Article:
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Juvenile Offenders Justin Meunier Ever since the mid-nineteen eighties, juvenile crime has been on the rise. The number of crimes committed by juveniles has risen dramatically, and it will continue to rise unless some action is taken. Thus, juvenile offenders should be punished more severely to deter other teenagers from committing crimes and for the safety of all citizens. In 1986, approximately 179 000 young Canadians were arrested by officers of the law. By 1992, this number had increased to a blazing222 000. This unbelievable increase may seem normal since the population of Canada has increased since 1986 as well, though surprisingly the adult crime rate has only risen a mere 0.2%. All theses numbers and statistics do not stand out as much as the fact that there are 2.5 times more crimes committed by juveniles than there are crimes committed by adults (”Questions and Answers on Youth and Justice” Hung, Kwing, p. 1 of 6). When you take into consideration that the “juvenile” period consists only of 10-18 year olds, and that the “adult” period consists of everyone over 18, one can quickly realize that this comparison is utterly irrelevant, as well as non-proportional. There are obviously too many crimes committed by youths and more severe punishments would most likely result in a major decrease in juvenile offenses. If the punishments for crimes committed by juveniles were to be more strict, it would eventually cause less teenagers to commit crimes. This theory is in fact correct and statistics prove it. In some foreign countries, crimes such as stealing could result in death or dismemberment. Just recently, a court in the provincial city of Mashhad (Iran) has ordered the amputation of the right hands of two thieves, as well as the fingers of other offenders (”IHRWG calls for stoppage of all cruel punishments in Iran” Iranian Human Rights Working Group, p. 1). The crime rate in such countries, for either juveniles or adults, is coincidentally very low. This does in fact prove that the punishments affect the crimes. Teenagers, being very easily influenced, might think twice before breaking the law if they are aware that a severe punishment awaits them. With this in consideration, it can be realized that a stricter justice system would eventually deter teenagers from committing crimes. In England and Whales, nobody under the age of ten years can be convicted of a federal offense. Teenagers on the other hand, who are delt with by a Juvenile Court, are most likely to be fined and/or obligated to attend a variety of institutions an alternative to being sent to prison. With such open laws, it is bizarre that juvenile crimes be just as frequent in stricter countries such as Canada and the USA. This just goes to show that geographical location does affect the occurrence of juvenile crimes (”The Matthew Project” p.1). A few years back, a tragedy took place in England. Two ten year old boys killed a baby by placing him on nearby railroad tracks. Nothing could be done to theses underage killers, due to the loose laws. The two boys were released. What kind of an example does this give other underage children when they see kids getting away with murder? Obviously not a good one. When young children learn that they can get away with acts of cruelty such as murder, there is no telling what they might do. The Federal Bureau of Investigation (FBI) reveals that between 1984 and 1994, homicides committed by youths under the age of 18 more than doubled. The cause of this sudden rise in juvenile offenses remains unknown, but the U.S. Department of Justice believes that alcohol and drugs play a major role in the lives of teenagers in our day of age. If punishments were made more severe, the use of illegal drugs and alcohol among the juvenile population who commit crimes would also decrease, as shown proven in a 1995 Annual Report on Drug’s and Alcohol published by The National Center on Addiction and Substance Abuse at Colombia University. Between 1985 and 1994, the number of juveniles arrested for dealing or possessing illegal drugs rose 66%. In fact, nearly half of juvenile offenders in long-term institutions admit being high on drugs or alcohol at the time of their offense: 56% of drug dealers, 51% of robbers, 43% of murderers and 34% of rapists. Beyond this, more than 80% of youth criminals have used illegal drugs, and the percentage of arrested or detained juveniles who tested positive for drugs increased by a third from 1992 to 1993. This sudden availability of drugs among teenagers obviously has a negative effect on their actions. By keeping juvenile drug dealers in custody, it’s result would be less drug availability to other youths. This in itself would eventually cause less crimes (”1995 Annual Report: Drugs and Alcohol” The National Center on Addiction and Substance Abuse at Columbia University, p. 1)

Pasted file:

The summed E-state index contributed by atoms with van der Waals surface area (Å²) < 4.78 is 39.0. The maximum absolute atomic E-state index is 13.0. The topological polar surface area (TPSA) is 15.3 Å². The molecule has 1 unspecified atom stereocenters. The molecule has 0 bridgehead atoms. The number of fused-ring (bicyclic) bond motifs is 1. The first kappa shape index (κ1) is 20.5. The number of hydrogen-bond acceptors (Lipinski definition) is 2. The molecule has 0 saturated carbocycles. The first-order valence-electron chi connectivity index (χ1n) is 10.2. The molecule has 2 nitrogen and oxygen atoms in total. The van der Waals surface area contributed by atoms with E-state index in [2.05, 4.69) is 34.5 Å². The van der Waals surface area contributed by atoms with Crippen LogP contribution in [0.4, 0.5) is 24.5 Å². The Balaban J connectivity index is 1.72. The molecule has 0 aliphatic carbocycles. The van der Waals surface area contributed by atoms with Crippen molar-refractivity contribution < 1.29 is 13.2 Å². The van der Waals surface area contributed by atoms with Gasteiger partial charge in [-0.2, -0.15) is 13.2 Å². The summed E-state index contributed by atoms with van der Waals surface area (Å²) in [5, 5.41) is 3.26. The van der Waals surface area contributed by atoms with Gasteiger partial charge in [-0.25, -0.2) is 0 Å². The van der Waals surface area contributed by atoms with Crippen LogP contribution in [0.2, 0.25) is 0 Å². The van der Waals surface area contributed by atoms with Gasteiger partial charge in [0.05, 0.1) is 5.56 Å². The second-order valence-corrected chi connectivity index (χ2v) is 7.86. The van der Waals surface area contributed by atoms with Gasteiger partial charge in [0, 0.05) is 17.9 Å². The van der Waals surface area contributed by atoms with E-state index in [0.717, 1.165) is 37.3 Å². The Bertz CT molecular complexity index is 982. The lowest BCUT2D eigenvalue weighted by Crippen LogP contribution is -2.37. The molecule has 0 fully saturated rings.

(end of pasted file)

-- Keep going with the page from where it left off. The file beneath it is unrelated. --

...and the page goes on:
With the number of violent crimes rising rapidly, it is understandable that citizens be more concerned of their safety and well-being. Nobody would enjoy being in contact with a homicidal teenager, just recently released due to the holes in the justice system. The Youth Court Survey has proven that nearly half (46%) of young offenders recidivate – meaning they are likely to break the law in the future (”White Paper Report”, Koch Crime Institute, p.5 of 6). Who can blame juveniles for committing serious crimes when they get away for it with a simple fine and few days in custody? The current maximum penalty for first-degree murder is six years of custody, four years for second-degree. If more severe penalties were to be set, juveniles who have committed violent offenses would be held in prison, kept away from the rest of civilization, resulting in less crimes in the nearby future. Less violent offenders on the streets means less violent offenses. This seems obvious, yet 20 000 youths are arrested every year charged with violent crimes, ranging from assault to first degree murder (”Questions and Answers on Youth and Justice” Hung, Kwing, p. 1 of 6). The Standardization of Juvenile Offender Program reveals that professionals, as well as the public, have not been willing to give up on the belief that youth offenders can be rehabilitated. In fact, it has been proven that rehabilitation and community-based programs have had a positive influence on the future course of juveniles in trouble, especially first-time offenders. If every first-time offender, no matter what the crime, was forced by law to fulfill a certain number of hours of community service, surely it would influence the delinquent to think twice before going against the law further on in life (”White Paper Report”, Koch Crime Institute, p. 1 of 3). With all this proof, some people still believe that more severe penalties, such as prison, could ruin the child’s life. For example, if the juvenile who commits a crime truly regrets doing so, he will still be sentenced to a severe punishment. Unfortunately, there is no room for sympathy when it comes to the law. If the court system were to begin sentencing juveniles, as well as adults, according to the sympathy felt for the sentenced individual, the madness would never end. That is why everyone is sentenced equally, depending on facts and evidence. If juvenile delinquents were punished more severely an example would be made of their actions. Others would know exactly what not to do as they would see their peers suffering. For example, if one had to be incarcerated for two weeks for something as simple as stealing a chocolate bar, then others would think twice before committing an insignificant crime such as this one. Ideally the number of offenders will plummet and society will therefore be a safer place. Unfortunately, using imprisoned teenagers as role-models cannot be as effective as using other teenagers who don’t get in trouble at all. It is safe to conclude that juvenile offenders should be punished more severely to deter other teenagers from committing crimes and for the safety of all citizens. By modifying the “Young Offenders Act” we see a possible solution to the problem. Stronger laws would cause less crimes, making society a better place. 1 369 Words Bibliography “It’s our kids who are at stake”, 1995 Annual Report: Drugs and Alcohol. Columbia University: The National Center on Addiction and Substance Abuse, 1996. available: http://www.casacolumbia.org/about/annual/nfar_kid6.htm “The Standardization of Juvenile Offender Program”, Koch Crime Institute: White Paper Report, 1998. available: http://www.kci.org/publication/white_paper/program_eval /default.htm “You, your child and the law”, The Matthew Project, 1998. available: http://www.gurney.co.uk/watton/social/ matthew/law.htm “Questions and answers on youth and justice”, Kwing Hung and Stan Lipinski, 1998. available: cdr/forum/e07/e071b.htm